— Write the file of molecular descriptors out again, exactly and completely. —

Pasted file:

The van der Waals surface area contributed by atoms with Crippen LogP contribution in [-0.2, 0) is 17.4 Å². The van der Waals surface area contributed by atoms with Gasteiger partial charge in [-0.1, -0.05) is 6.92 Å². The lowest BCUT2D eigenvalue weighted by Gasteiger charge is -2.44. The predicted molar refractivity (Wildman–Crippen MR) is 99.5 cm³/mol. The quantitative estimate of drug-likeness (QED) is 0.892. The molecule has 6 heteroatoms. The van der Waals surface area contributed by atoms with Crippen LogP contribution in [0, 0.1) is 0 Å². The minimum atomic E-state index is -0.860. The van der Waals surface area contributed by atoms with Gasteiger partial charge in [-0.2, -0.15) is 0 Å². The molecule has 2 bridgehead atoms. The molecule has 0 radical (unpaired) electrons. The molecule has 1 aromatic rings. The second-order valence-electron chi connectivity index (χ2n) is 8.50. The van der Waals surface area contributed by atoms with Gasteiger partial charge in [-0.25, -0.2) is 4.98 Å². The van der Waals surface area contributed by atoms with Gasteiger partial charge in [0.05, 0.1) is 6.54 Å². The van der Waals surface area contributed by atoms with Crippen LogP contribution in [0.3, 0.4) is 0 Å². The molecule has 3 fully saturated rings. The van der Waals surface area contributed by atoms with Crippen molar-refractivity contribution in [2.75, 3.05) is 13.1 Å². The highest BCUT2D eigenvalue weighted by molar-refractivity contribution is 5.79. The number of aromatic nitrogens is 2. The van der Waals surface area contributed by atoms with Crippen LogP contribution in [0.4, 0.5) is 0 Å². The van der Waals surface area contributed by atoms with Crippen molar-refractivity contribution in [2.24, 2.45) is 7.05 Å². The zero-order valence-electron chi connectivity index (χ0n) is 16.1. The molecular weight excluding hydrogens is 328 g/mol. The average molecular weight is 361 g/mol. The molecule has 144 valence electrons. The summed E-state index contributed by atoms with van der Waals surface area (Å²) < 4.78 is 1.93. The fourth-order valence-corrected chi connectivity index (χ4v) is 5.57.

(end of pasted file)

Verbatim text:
The van der Waals surface area contributed by atoms with Crippen LogP contribution in [-0.2, 0) is 17.4 Å². The van der Waals surface area contributed by atoms with Gasteiger partial charge in [-0.1, -0.05) is 6.92 Å². The lowest BCUT2D eigenvalue weighted by Gasteiger charge is -2.44. The predicted molar refractivity (Wildman–Crippen MR) is 99.5 cm³/mol. The quantitative estimate of drug-likeness (QED) is 0.892. The molecule has 6 heteroatoms. The van der Waals surface area contributed by atoms with Crippen LogP contribution in [0, 0.1) is 0 Å². The minimum atomic E-state index is -0.860. The van der Waals surface area contributed by atoms with Gasteiger partial charge in [-0.2, -0.15) is 0 Å². The molecule has 2 bridgehead atoms. The molecule has 0 radical (unpaired) electrons. The molecule has 1 aromatic rings. The second-order valence-electron chi connectivity index (χ2n) is 8.50. The van der Waals surface area contributed by atoms with Gasteiger partial charge in [-0.25, -0.2) is 4.98 Å². The van der Waals surface area contributed by atoms with Gasteiger partial charge in [0.05, 0.1) is 6.54 Å². The van der Waals surface area contributed by atoms with Crippen LogP contribution in [0.3, 0.4) is 0 Å². The molecule has 3 fully saturated rings. The van der Waals surface area contributed by atoms with Crippen molar-refractivity contribution in [2.75, 3.05) is 13.1 Å². The highest BCUT2D eigenvalue weighted by molar-refractivity contribution is 5.79. The number of aromatic nitrogens is 2. The van der Waals surface area contributed by atoms with Crippen LogP contribution in [0.4, 0.5) is 0 Å². The van der Waals surface area contributed by atoms with Crippen molar-refractivity contribution in [2.24, 2.45) is 7.05 Å². The zero-order valence-electron chi connectivity index (χ0n) is 16.1. The molecular weight excluding hydrogens is 328 g/mol. The average molecular weight is 361 g/mol. The molecule has 144 valence electrons. The summed E-state index contributed by atoms with van der Waals surface area (Å²) < 4.78 is 1.93. The fourth-order valence-corrected chi connectivity index (χ4v) is 5.57.